- whether implementation of its terms would leave either party and/or children of the family in a predicament of real financial need.
The English court’s approach where a PNA exists
Case law demonstrates that (subject to the legal requirements being met) PNAs can help couples protect interests they bring into, or hope/expect to receive during the course of, their marriage.
Let’s take the example of Katherine and William. Katherine is the beneficiary of a discretionary trust. The trust holds shares in a longstanding family business, which she now works for, and hopes to run in the future. Katherine already receives regular, sizeable distributions from the trust and expects to do so moving forward. William by contrast has few assets, having invested all of his savings in his start-up technology business.
Katherine and William decide to enter into a pre-nuptial agreement, which is designed primarily to ring-fence Katherine’s saved distributions from the family trust as well as the trust’s assets, and the future growth in the value of William’s business.
In the event Katherine and William break up, the family court is likely to respect and uphold the terms of the PNA if the circumstances surrounding its execution are considered fair, and the financial needs of the parties and any children are met by the terms.
The English court’s approach in the absence of a PNA
In the absence of a PNA, Katherine and William would ordinarily expect to share equally in all the wealth generated/accumulated by each of them during their relationship. This would include growth in the value of William’s business; possibly the distributions from Katherine’s trust particularly if used for the benefit of the family during the marriage (whether for the acquisition of a home or other assets), and also potentially some value of the shares in the family business if it can be shown that the growth was the product of her endeavour during the marriage.
The court has a very wide discretion in determining what is a fair financial outcome having regard to all of the circumstances of the case at that time. It will take into account all of the worldwide assets of both parties including business interests, trust interests, assets acquired prior to the marriage and/or by way of inheritance, in determining the appropriate financial division and level of provision to be made. It also has the power either to vary trusts or treat them as a resource available to one or both spouses.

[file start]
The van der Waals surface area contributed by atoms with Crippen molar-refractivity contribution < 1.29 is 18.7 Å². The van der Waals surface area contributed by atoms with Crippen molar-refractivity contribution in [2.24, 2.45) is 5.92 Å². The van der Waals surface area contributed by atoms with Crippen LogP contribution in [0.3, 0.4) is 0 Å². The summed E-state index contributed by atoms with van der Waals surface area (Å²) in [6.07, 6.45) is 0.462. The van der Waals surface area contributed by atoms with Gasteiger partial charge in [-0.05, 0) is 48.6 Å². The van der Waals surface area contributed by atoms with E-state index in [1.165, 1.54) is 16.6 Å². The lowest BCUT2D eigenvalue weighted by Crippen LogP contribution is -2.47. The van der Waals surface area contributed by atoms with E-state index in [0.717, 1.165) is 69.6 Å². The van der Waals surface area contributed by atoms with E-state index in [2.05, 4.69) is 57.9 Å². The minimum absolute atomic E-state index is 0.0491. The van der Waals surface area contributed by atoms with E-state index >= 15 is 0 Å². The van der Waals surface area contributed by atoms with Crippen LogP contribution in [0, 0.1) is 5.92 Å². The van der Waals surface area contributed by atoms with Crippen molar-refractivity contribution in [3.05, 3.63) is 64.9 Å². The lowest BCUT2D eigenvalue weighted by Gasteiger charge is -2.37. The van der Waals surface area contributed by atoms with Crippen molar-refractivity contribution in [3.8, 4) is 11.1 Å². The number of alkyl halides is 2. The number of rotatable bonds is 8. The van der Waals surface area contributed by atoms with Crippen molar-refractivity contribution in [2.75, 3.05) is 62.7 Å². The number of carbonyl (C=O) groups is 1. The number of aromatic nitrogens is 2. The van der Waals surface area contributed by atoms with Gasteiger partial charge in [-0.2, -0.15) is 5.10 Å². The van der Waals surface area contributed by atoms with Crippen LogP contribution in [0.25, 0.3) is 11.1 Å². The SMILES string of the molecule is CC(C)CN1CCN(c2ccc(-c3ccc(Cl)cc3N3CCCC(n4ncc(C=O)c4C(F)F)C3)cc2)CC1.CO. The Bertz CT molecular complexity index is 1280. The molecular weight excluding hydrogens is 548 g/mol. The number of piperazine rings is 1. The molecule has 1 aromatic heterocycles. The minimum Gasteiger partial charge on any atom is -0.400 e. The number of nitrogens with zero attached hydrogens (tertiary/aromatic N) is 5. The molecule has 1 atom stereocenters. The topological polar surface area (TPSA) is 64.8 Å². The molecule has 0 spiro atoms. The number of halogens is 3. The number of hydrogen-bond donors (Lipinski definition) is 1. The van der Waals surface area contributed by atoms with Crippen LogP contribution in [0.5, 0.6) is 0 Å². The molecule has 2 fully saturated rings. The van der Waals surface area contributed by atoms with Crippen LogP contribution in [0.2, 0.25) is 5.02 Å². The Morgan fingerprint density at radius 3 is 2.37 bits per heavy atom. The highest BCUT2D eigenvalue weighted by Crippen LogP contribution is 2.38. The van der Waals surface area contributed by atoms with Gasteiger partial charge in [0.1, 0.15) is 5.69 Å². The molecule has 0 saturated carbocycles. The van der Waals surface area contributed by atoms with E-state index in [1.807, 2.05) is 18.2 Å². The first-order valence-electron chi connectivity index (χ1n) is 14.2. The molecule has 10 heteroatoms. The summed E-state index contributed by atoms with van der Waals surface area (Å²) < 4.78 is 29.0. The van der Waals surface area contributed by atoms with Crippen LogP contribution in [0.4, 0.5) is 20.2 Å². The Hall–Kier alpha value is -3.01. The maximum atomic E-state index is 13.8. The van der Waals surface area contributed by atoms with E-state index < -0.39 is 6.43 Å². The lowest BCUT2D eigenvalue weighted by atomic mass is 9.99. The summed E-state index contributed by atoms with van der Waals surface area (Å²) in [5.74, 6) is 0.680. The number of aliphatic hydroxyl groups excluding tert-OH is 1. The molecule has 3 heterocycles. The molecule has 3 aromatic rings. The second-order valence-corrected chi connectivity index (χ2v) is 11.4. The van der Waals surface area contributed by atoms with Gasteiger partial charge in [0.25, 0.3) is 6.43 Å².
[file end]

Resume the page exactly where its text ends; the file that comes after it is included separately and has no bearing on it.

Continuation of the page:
In short, both Katherine and William face an uncertain, and potentially significant, financial exposure to the other without a PNA in place.
The English court’s approach compared to other jurisdictions
The English court’s treatment of PNAs is different from the position in many other jurisdictions. PNAs are binding across many US States, and are used frequently to override state laws with regard to the financial provision for the parties on divorce. Marriage contracts meanwhile are commonplace across many of the civil law countries in continental Europe, allowing couples to elect before their marriage whether they wish to keep their own property (and the growth in its value) separate.
Because of the English Court’s overarching discretion to depart from the terms of an ‘unfair’ PNA, we have seen many couples, especially those with international backgrounds, question the value of a PNA they have already executed abroad, when they later divorce in England. However, recent case law indicates that international couples who have entered into PNAs overseas and who later divorce in England, may still be held to those terms if they meet the criteria of ‘fairness’ outlined above. There are a number of complex factors to take into account, but international couples relocating to England who are concerned whether the terms of their pre-nuptial agreement would be upheld on divorce in this jurisdiction should take advice from specialist family lawyers in England as to whether a post-nuptial agreement would assist in bolstering the objective of the original PNA in protecting their separate assets.